The Enid News and Eagle, Enid, OK

National and world

August 18, 2013

Federal government weighing civil rights role

(Continued)

WASHINGTON, D.C. — NO FEDERAL CHARGES

Prosecuting civil rights cases isn't easy. Just because the U.S. Justice Department investigates the possibility, such as in the Trayvon Martin shooting, doesn't mean a case will move forward. Prosecutors may not believe there is enough evidence that an attack was motivated by bias or that police officers willfully violated someone's rights. These investigations can take months, even years.

Some cases the Justice Department investigated under great public pressure but hasn't prosecuted:

• The March 1991 slaying of a black teenager in Los Angeles bears striking similarities to the Martin case. Korean-American grocer Soon Ja Du suspected that 15-year-old Latasha Harlins intended to steal a bottle of orange juice. The two got into a physical altercation, and Du fatally shot the girl. Police said the money for the juice was in Latasha's hand when she died. Du claimed self-defense. Unlike the Trayvon case, the incident was recorded by security cameras, which showed Latasha turning away seconds before she was shot. Du was convicted of voluntary manslaughter and sentenced to probation and community service. Anger over the light sentence touched off protests and fed racial tensions that boiled over in the 1992 LA riots. Under pressure to bring a civil rights case, the Justice Department opened an investigation, but Du wasn't charged.

• African immigrant Amadou Diallo, 22, was unarmed when he was gunned down outside his Bronx, N.Y., apartment in February 1999 by four white plainclothes police. They were part of an elite street crime unit and said they approached Diallo because he resembled a rape suspect they were seeking. As Diallo reached for his wallet, the officers fired a fusillade of 41 bullets. They thought he was reaching for a gun, the police said. The four officers were cleared in state court. The Justice Department decided there wasn't enough evidence for civil rights charges, which would have required proving the officers intentionally used excessive force.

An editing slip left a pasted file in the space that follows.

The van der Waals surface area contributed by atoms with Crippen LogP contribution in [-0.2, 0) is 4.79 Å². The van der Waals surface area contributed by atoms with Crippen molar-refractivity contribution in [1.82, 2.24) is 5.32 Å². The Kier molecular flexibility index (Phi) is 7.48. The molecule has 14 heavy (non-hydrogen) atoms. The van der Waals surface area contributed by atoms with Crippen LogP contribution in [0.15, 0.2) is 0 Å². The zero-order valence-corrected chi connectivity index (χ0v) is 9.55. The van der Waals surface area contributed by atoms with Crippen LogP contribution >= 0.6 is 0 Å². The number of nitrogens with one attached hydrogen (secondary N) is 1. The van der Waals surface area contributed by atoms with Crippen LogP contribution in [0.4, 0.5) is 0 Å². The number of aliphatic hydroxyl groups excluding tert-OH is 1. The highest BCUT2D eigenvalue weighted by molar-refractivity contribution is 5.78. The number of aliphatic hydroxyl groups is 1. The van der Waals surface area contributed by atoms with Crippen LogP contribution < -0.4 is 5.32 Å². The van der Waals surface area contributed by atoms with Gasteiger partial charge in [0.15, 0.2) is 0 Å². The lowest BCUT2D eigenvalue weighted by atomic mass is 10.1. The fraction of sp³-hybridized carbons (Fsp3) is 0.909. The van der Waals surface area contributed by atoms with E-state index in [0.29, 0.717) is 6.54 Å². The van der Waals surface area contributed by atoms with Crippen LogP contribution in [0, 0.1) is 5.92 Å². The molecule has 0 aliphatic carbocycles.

• Sean Bell, a 23-year-old black New Yorker, was killed at the wheel of his car early on the morning of what would have been his wedding day. Police fired 50 shots as Bell and two friends were driving away from his bachelor party at a Queens strip club in November 2006. The officers had seen Bell's friends arguing with another patron outside the club and said they thought Bell's group planned a drive-by shooting. There was no gun in the car. Three officers — one black, one white and one Hispanic — were tried before a judge, who cleared them. The Justice Department found insufficient evidence to bring civil rights charges.

• On New Year's Day 2009, subway passenger Oscar Grant was killed by a transit police officer in Oakland, Calif. Cellphone cameras captured the scene — an unarmed, 22-year-old black man shot while lying face down on a station platform, surrounded by police. Outrage over the incident led to riots in Oakland. The shooting is recreated in the current movie "Fruitvale Station." Transit police had seized Grant and others while investigating reports of a fight on a train. Then-officer Johannes Mehserle said he meant to reach for his Taser and mistakenly pulled his gun. Mehserle, who is white, was convicted of involuntary manslaughter and sentenced to two years. The Justice Department announced in 2010 that it would look into a possible civil rights case, and the department says that investigation is still ongoing.

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